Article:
As before, as a mirrorless camera user since quite a few years, I am used to the camera working like this: When AF is on, the lens will focus when you half press the shutter. When MF is on, the camera will stay focused at one distance, hence not moving or making any sound.
On the G2 however, the camera and lens will always start from a default focus position, both in AF and MF. That means that after every shot in MF, the lens won’t stay focused at that distance, it will go back to the default position. Only to get back to the manual focus distance again the next time you half or full press the shutter release. Yes, between every shot.
So, when using the camera, you can’t intuitively tell if you are in MF or AF, since the camera will behave in exactly the same way in both modes. I shot half a roll thinking the camera was in AF, when the camera actually was in MF.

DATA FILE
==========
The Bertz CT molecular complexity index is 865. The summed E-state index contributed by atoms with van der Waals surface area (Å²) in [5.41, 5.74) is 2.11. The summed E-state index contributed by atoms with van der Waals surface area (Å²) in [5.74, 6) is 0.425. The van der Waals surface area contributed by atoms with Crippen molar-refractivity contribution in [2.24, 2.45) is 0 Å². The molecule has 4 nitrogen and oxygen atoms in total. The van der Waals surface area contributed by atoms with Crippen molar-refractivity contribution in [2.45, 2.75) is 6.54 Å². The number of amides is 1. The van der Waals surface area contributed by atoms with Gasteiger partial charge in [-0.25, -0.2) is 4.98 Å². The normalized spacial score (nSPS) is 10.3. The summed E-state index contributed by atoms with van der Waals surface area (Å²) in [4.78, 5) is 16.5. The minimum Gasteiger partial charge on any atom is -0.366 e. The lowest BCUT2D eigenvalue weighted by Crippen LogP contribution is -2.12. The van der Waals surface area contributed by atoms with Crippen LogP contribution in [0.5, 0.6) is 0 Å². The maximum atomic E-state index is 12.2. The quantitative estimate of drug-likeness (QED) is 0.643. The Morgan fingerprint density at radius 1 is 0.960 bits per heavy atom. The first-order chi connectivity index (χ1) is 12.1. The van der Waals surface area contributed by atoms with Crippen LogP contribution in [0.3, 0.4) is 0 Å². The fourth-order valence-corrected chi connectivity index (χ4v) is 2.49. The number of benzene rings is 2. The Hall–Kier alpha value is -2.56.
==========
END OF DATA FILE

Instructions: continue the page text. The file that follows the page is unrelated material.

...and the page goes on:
5. Thinking that you can’t swap lenses when film is loaded
This might be the most embarrassing mistake. I was thinking that light would reach the film when the lens is removed. Just as when removing the lens on a mirrorless camera which will make the entire sensor totally visible and exposed to light, I thought the film would be out in the open if I removed the lens. This led me to change lens only when finishing a roll, before the new roll is loaded.
When I wanted to change lens, but forgot to do so before loading the new film, I had to rewind the new roll and then change lens. The only way to rewind is by awkwardly fire off 36 frames with the lens cap on, to make it reach the end and rewind automatically.
Luckily, I came to realize that removing the lens will of course still have the shutter closed behind it, protecting the film from any light reaching it. The lens is open at all times, so naturally the shutter needs to be closed at all times. Confirmed this by googling. Felt a little less stupid when Contax actually recommends not to change lens in direct sun light.
But yes, it is possible to swap lenses with film loaded without ruining the film
It’s been a really fun week getting to know the camera, I really love it so far. So different in many ways from using a digital camera. Can’t wait to see the results.
Hope this can help new Contax G2 owners avoid a few lost frames.